I just finished an hour tutor session with Woojae Jun. Phew, I am exhausted!
Colin has told me for months that I need to focus on a “clear vowel sound” and Woojae has taken up the same refrain. Worked on the vowel sounds ㅓ ㅕ ㅏ today. When tutor is finally able to get me to make a sound correctly, it is hard to hold that in my brain. Practice, practice, practice. Listen, practice, listen, read.
I commit as of this day to
QUIT GOOGLE TRANSLATE
It is a bad habit, a crutch, and it leads me astray. Woojae wants me to use Naver. I think I have built up my dictionary skills enough to take off the training wheels and use a “real” Korean-English dictionary. He cautioned me about the trap of using sentence translators, and said that at this stage, I would best learn by looking up each word one-by-one in the dictionary.
I will do it, but I am still at the stage where it is extremely slow to try to translate a sentence. I’m trembling a little. It is scary to not have Google Translate.
If I could go back in time, I would get a tutor much sooner. I formed bad habits about how to pronounce things because I was purely guessing off of romanization. If you are just starting off learning Korean, my two pieces of advice:
- Learn Hangul. The rewards for leaving romanization behind are worth the small amount of effort to learn the logical alphabet.
- Learn the sounds of Korean. Work with a native Korean or native audio right at the beginning so you can hear and make clear sounds.
This tutor session, we went over the vocabulary words in the story. I got to practice each word. I could focus on one word at a time, and juggle the pronunciation rules in my head like the ㅎ influencing theㄱin the following syllable, or the batchim sliding up to fill in the silent ㅇ, or remembering that letters like ㄷ sound different at the beginning of the word. It is still an unfamiliar skill, but I had these lovely moments when I would put all those rules into practice along with the vowel work, and suddenly a set of letters would match with a sound I had heard. Ah ha! Enlightenment!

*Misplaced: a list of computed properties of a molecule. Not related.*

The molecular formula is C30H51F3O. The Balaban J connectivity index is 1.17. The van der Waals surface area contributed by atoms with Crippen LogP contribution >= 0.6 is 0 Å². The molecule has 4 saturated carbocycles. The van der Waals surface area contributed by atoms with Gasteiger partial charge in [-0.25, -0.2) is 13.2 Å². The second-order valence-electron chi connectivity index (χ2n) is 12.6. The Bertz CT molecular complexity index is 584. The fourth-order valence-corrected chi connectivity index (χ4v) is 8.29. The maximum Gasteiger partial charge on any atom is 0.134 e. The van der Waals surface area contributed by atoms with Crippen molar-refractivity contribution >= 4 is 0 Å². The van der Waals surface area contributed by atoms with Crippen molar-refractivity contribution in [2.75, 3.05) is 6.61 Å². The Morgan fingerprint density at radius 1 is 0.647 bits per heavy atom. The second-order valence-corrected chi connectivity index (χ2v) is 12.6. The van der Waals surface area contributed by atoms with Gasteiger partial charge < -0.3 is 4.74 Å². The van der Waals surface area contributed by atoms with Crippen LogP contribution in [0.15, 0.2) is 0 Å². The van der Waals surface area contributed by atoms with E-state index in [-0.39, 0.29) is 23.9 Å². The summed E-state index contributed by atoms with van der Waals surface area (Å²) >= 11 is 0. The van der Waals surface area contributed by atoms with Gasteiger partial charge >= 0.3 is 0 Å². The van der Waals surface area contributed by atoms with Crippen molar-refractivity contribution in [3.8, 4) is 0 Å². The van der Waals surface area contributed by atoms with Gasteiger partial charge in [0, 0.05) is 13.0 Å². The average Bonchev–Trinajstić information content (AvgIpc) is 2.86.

Woojae had a good laugh at that. I knew the sound because he had made the recording and I had heard it there. Oh, true. Listening to the recording helps. But that doesn’t diminish my thrill when I make a connection of sound to letters. Give a girl a moment to celebrate the minor triumph! Haha.
Woojae said he would make me recordings for future stories. I was so happy! It’s like a lovely gift to look forward to, a very tangible reward that will help me. He told me to focus on this story for now, not get ahead of myself, and I was a contrite student promising to be diligent.
Woojae actually listened to the “make your ears bleed” first recording of “The Giving Tree” from an earlier post. How embarrassing. My goal this week is to keep practicing so that I can make a new recording that is better.
Words I am particularly interested in getting the pronunciation right: 소년, 매달려, and행복하였지요.